Scientists probe 2,000-year-old Greek computer
'Antikythera Mechanism' may be planetary calculator
A bronze Greek device constructed in around 80BC could be the world's oldest computer, joint British-Greek research seems to suggest.
The "Antikythera Mechanism" - consisting more than 30 bronze dials and wheels - was recovered from the wreck of a cargo ship off the Greek island of Antikythera in 1900, the Scotsman reports. Its exact purpose was unknown, although a previous theory centred on it being used to calculate the movement of the planets then known to the Greeks: Mercury, Venus, Mars, Jupiter and Saturn.
The researchers from the universities of Cardiff, Athens and Thessalonika now believe they are close to cracking the mystery, by bringing to bear very modern X-ray technology which has revealed a previously-hidden Greek inscriptions which may confirm the planetary hypothesis.
The imaging was done by the X-Tek Group using a "unique" and snappily-named "400kV microfocus Computed Tomography System". British team leader Mike Edmunds of Cardiff University enthused: "The outstanding results obtained from X-Tek's 3-D X-rays are allowing us to make a definitive investigation of the Mechanism. I do not believe it will ever be possible to do better."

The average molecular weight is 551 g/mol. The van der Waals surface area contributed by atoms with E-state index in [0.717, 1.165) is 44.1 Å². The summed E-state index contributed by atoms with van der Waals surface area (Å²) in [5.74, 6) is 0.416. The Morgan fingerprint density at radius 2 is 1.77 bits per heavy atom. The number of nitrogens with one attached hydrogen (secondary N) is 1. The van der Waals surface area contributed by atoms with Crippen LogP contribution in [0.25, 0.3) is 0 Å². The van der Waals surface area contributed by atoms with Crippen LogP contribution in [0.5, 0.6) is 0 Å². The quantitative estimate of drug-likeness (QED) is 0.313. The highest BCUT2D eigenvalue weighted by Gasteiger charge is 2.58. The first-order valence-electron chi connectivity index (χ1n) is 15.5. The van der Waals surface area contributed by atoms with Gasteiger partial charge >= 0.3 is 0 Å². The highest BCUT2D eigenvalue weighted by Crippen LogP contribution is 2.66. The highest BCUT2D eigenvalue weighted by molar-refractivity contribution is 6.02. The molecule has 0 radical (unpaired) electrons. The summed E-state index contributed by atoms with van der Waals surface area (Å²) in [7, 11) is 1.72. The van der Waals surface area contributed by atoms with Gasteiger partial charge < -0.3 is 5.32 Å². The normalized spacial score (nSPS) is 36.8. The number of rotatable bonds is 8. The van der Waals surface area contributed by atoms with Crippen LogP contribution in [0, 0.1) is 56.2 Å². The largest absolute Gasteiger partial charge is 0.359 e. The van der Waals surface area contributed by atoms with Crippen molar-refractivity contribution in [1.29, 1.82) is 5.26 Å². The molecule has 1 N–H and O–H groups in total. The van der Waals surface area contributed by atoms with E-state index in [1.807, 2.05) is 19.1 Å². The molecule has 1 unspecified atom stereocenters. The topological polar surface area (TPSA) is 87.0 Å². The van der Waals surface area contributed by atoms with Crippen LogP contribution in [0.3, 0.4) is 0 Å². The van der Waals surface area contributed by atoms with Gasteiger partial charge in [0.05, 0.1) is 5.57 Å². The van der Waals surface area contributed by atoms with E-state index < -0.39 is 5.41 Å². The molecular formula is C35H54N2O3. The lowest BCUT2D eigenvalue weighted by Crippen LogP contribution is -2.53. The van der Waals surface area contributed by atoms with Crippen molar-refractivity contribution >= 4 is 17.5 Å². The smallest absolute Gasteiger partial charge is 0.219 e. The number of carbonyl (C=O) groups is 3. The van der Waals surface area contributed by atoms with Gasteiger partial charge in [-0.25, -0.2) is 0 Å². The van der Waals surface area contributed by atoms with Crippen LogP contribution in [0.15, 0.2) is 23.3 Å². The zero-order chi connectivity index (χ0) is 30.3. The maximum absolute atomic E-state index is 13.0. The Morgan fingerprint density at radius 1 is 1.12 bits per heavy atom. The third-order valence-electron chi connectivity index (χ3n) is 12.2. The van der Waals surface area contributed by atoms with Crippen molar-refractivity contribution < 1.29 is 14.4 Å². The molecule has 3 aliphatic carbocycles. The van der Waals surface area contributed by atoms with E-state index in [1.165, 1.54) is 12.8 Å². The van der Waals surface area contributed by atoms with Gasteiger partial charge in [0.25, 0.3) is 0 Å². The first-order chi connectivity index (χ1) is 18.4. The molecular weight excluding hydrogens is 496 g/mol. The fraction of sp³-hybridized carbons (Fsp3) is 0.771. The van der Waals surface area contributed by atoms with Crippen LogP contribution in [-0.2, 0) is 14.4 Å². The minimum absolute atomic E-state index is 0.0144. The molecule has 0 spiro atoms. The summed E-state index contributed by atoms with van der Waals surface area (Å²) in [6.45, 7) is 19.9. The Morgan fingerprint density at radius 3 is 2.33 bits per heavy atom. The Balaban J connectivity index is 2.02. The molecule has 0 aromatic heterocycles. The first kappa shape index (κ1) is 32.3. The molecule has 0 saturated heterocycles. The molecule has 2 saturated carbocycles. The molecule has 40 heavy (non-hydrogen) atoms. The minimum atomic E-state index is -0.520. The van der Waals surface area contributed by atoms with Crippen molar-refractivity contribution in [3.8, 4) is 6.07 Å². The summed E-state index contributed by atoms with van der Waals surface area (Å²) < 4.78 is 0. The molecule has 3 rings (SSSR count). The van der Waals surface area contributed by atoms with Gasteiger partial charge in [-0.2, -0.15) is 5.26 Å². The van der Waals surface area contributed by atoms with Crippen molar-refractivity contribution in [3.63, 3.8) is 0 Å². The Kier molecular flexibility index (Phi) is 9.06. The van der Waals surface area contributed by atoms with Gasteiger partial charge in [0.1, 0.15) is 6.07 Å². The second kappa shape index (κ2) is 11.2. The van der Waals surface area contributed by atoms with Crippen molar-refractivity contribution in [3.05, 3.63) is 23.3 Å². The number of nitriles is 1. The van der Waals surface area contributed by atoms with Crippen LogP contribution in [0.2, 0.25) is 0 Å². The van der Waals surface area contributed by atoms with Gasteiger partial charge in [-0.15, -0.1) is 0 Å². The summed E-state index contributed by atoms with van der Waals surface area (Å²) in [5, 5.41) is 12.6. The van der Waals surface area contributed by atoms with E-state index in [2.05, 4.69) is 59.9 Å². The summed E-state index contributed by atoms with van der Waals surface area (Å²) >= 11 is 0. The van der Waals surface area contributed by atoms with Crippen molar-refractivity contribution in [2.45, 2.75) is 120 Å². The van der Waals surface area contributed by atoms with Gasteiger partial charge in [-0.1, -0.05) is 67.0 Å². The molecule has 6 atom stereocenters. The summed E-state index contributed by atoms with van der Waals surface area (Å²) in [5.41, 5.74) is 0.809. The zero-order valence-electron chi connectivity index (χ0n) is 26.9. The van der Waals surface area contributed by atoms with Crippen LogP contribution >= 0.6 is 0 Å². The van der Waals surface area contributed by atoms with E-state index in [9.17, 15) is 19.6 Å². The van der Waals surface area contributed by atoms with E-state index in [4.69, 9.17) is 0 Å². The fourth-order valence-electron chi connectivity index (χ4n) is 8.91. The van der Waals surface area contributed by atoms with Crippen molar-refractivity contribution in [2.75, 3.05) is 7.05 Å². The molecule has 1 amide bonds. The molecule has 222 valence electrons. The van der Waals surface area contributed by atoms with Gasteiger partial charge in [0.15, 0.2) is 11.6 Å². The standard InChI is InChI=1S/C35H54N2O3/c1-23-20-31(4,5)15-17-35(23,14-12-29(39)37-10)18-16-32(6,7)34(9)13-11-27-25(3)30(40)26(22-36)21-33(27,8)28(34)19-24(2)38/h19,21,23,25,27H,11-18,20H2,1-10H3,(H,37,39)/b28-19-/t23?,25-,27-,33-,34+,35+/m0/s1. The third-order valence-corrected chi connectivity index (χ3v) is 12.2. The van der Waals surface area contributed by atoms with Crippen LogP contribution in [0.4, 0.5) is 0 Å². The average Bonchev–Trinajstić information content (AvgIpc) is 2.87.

The exact nature of the inscriptions is not reported, and while Athens university researcher Xenophon Moussas is reported as saying the "newly discovered text seems to confirm that the mechanism was used to track planetary bodies", Edmunds advised caution. Acknowledging there was one word identified which may give an indication of the device's purpose, he said lots of decipherment work remained. He told El Reg: "It's still up in the air, and there's plenty of work yet to be done."
If the Antikythera Mechanism is indeed what the investigators believe it is, then there are further suggestions that it may be based on a heliocentric view of the solar system - highly unusual at a time when most Greeks accepted Aristotle's view that the universe revolved around the Earth.
According to Michael Wright, the curator of mechanical engineering at the Science Museum in London - who in 2002 advanced the planetary calculator theory - the device may have been constructed in an academy "founded by the Stoic philosopher Poseidonios on the Greek island of Rhodes". Poseidonios's student Cicero later described a device with "similarities" to the Antikythera Mechanism.
Although the researchers seem close to discovering the device's purpose, one poser still remains, as Edmunds explained: "The real question is, 'What was the device actually for?' Was it a used to predict calendars? Was it simply a teaching tool? The new text we have discovered should help answer these questions".
According to Yanis Bitsakis of Athens University, the challenge is to "place this device into a scientific context, as it comes almost out of nowhere ... and flies in the face of established theory that considers the ancient Greeks were lacking in applied technical knowledge".
Edmunds agreed, saying: "I think it is a great testament to the sophistication of the Greeks and how far they advanced before the jackboot of the Romans came through." ®
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